• Compliance costs totaling $366 billion or more
  • Annual costs for consumers of $41 billion or more
  • Double-digit electricity price increases in 43 states
  • Peak year electricity price increases exceeding 20 percent in 14 states

These costs are especially concerning when compared to other rules imposed by EPA. As proposed, EPA’s carbon regulations will far outpace the costs of compliance for all EPA rules for power plants in 2010 ($7 billion) and the annual cost of the Mercury and Air Toxics Standards rule ($10 billion), which is already responsible for the planned shutdown of a significant portion of the U.S. coal fleet. EPA’s proposal will rapidly increase coal retirements, shuttering 45,000 megawatts or more of coal-based electricity—more than the entire electricity supply of New England. With most of these retirements projected to occur within the next five years, EPA is sending us down a dangerous path towards weakened electric reliability and power outages during critical times.

Despite these significant costs and threats to reliability, EPA’s proposal would have a meaningless effect on global climate change:  atmospheric CO2 concentrations would be reduced by less than one-half of a percent, equating to reductions in global average temperature of less than 2/100th of a degree, and sea level rise would be reduced by 1/100th of an inch—equal to the thickness of three sheets of paper.

Our fears of economic downturn, weakened electric reliability and rising electricity costs for American families and businesses will become an everyday reality if EPA imposes these dangerous and overreaching regulations. Join us and tell EPA that its “all pain, no gain” regulatory agenda must stop. Submit a comment at www.KeepAmericasPowerOn.org today.

 


EPA’s Rule 111(d) and the Future of American Innovation: Part 2

Earlier this week, I blogged about my experience at the U.S. Hispanic Chamber of Commerce’s annual convention in Salt Lake City, Utah. Hispanic business owners who attended the event were especially interested in how the Environmental Protection Agency’s proposed carbon standards could impact the future of technology and innovation in America, particularly when it comes to fossil fuels.

Clean coal technologies provide investment, jobs and business opportunities for entrepreneurs and businesses across the country. One of the most pertinent issues for minority firms is how to harness these opportunities and benefit from clean coal technologies. We all know the environmental benefits of more efficient baseload coal-fired electric generation: fewer emissions and greater efficiencies. There are, however, a number of economic benefits, like improvements in reliability of power, stable electric rates and opportunities for business to partner with the expansion of clean coal technologies.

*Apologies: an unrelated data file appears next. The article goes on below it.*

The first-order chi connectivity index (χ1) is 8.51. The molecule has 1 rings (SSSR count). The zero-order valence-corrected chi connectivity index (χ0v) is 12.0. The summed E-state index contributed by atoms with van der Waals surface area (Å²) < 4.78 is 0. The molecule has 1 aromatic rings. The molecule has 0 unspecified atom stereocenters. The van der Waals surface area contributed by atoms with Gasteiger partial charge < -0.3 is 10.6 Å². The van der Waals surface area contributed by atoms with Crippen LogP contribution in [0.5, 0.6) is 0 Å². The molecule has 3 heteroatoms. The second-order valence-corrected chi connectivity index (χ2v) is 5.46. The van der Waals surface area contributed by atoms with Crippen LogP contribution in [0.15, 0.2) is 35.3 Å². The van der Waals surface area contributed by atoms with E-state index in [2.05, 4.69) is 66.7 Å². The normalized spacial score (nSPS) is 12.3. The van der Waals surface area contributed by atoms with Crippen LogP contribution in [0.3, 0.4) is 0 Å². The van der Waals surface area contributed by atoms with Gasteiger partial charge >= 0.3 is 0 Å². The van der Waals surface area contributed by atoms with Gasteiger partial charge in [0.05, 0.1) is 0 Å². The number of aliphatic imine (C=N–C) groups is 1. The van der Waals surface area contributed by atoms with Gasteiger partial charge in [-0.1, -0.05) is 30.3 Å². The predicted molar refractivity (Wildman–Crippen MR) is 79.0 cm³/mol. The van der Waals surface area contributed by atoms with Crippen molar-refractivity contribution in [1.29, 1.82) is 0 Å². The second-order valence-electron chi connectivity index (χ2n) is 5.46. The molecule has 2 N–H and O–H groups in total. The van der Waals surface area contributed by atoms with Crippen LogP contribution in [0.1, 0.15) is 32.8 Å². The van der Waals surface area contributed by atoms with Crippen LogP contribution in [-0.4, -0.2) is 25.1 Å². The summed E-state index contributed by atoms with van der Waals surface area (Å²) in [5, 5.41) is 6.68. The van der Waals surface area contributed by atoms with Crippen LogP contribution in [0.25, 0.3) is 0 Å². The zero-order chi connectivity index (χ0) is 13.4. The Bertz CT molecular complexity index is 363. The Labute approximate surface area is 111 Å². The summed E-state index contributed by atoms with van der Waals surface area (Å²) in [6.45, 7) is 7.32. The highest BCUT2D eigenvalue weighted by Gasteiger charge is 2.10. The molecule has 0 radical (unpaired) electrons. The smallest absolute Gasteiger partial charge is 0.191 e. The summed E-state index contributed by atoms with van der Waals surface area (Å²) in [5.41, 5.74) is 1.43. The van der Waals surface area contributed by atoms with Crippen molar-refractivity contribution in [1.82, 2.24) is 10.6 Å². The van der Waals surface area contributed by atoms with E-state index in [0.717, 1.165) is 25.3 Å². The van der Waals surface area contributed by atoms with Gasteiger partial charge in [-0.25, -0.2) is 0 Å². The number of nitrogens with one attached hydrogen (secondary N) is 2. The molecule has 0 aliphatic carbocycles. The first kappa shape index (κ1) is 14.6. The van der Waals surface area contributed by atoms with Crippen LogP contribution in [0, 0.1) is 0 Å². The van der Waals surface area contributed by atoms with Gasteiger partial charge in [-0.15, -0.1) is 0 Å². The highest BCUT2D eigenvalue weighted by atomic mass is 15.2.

This is not to say that renewables and other forms of baseload power do not provide similar benefits as clean coal technologies, but all fuels have a place in the American electricity generation mix and no one should be singled out as a winner or a loser.  The wholesale abandonment of a diverse mix of energy sources will dramatically change the economic realities of energy affordability and reliability in America.  The further development and dissemination of clean coal technologies, therefore, is essential for continued economic growth here at home and around the world. Regulations should reflect that reality, especially if we truly want to reduce emissions, which is a global issue, not just an American one.

America should lead the way in developing clean coal technologies such as carbon capture and storage. America should be the leader in getting other countries to adopt OUR technologies for carbon management, just as American business should be given a chance to grow as the nation takes the lead in carbon management strategies for electric power.

The regulatory environment must foster such innovation. Hispanic businesses and other minority businesses cannot base growth on using less abundant, less reliable and more expensive electricity. Importantly, the global community cannot endure such a course of action given that China, India and Sub-Saharan Africa will utilize more coal-fired electricity and will need American ingenuity to mitigate environmental effects.

EPA’s proposed regulations are connected to regulatory processes on every level of government—from policymakers in Washington, D.C. to state-level public service commissions to local co-ops and municipalities. It is critical that all Americans who stand to be impacted (that is: all Americans) weigh in on this important issue. We must ensure that EPA hears our concerns in the form of comments to the federal docket, as well as through conversations with local and state elected officials. We should use everything at our disposal to improve our environment, economy and opportunities. Leaving clean coal technologies behind will hamper those efforts. Get involved.

 


The Morning Consult: The Comment Period May Be Extended… It Still Means Nothing.

This column originally appeared in The Morning Consult.